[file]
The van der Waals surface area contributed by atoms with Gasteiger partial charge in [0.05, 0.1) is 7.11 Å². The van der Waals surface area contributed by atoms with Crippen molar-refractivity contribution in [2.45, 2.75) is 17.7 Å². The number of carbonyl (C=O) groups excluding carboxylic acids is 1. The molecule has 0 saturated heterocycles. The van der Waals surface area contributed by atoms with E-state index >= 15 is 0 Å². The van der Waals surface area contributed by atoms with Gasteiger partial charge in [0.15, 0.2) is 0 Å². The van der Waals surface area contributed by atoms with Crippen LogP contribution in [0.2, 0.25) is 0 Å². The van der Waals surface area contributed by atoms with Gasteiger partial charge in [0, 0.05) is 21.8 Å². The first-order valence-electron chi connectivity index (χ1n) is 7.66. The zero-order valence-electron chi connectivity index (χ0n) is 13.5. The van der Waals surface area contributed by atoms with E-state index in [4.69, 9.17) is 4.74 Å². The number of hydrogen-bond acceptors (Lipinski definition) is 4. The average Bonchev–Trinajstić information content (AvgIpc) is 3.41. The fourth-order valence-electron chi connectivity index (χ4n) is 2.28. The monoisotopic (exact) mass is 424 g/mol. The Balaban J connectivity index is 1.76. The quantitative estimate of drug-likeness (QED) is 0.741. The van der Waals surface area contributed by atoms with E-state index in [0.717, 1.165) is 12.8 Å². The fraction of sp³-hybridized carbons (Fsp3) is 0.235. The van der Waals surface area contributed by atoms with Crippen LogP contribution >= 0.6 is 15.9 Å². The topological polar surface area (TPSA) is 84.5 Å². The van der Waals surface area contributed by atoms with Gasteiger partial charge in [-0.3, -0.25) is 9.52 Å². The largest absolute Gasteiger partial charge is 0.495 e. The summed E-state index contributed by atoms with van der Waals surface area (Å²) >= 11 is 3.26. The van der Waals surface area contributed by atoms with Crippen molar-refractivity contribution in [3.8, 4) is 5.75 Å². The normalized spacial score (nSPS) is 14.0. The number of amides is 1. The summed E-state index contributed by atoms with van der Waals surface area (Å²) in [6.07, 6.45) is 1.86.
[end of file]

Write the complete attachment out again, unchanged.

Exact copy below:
The van der Waals surface area contributed by atoms with Gasteiger partial charge in [0.05, 0.1) is 7.11 Å². The van der Waals surface area contributed by atoms with Crippen molar-refractivity contribution in [2.45, 2.75) is 17.7 Å². The number of carbonyl (C=O) groups excluding carboxylic acids is 1. The molecule has 0 saturated heterocycles. The van der Waals surface area contributed by atoms with E-state index >= 15 is 0 Å². The van der Waals surface area contributed by atoms with Gasteiger partial charge in [0.15, 0.2) is 0 Å². The van der Waals surface area contributed by atoms with Crippen LogP contribution in [0.2, 0.25) is 0 Å². The van der Waals surface area contributed by atoms with Gasteiger partial charge in [0, 0.05) is 21.8 Å². The first-order valence-electron chi connectivity index (χ1n) is 7.66. The zero-order valence-electron chi connectivity index (χ0n) is 13.5. The van der Waals surface area contributed by atoms with E-state index in [4.69, 9.17) is 4.74 Å². The number of hydrogen-bond acceptors (Lipinski definition) is 4. The average Bonchev–Trinajstić information content (AvgIpc) is 3.41. The fourth-order valence-electron chi connectivity index (χ4n) is 2.28. The monoisotopic (exact) mass is 424 g/mol. The Balaban J connectivity index is 1.76. The quantitative estimate of drug-likeness (QED) is 0.741. The van der Waals surface area contributed by atoms with E-state index in [0.717, 1.165) is 12.8 Å². The fraction of sp³-hybridized carbons (Fsp3) is 0.235. The van der Waals surface area contributed by atoms with Crippen LogP contribution >= 0.6 is 15.9 Å². The topological polar surface area (TPSA) is 84.5 Å². The van der Waals surface area contributed by atoms with Gasteiger partial charge in [-0.3, -0.25) is 9.52 Å². The largest absolute Gasteiger partial charge is 0.495 e. The summed E-state index contributed by atoms with van der Waals surface area (Å²) >= 11 is 3.26. The van der Waals surface area contributed by atoms with Crippen molar-refractivity contribution in [3.8, 4) is 5.75 Å². The normalized spacial score (nSPS) is 14.0. The number of amides is 1. The summed E-state index contributed by atoms with van der Waals surface area (Å²) in [6.07, 6.45) is 1.86.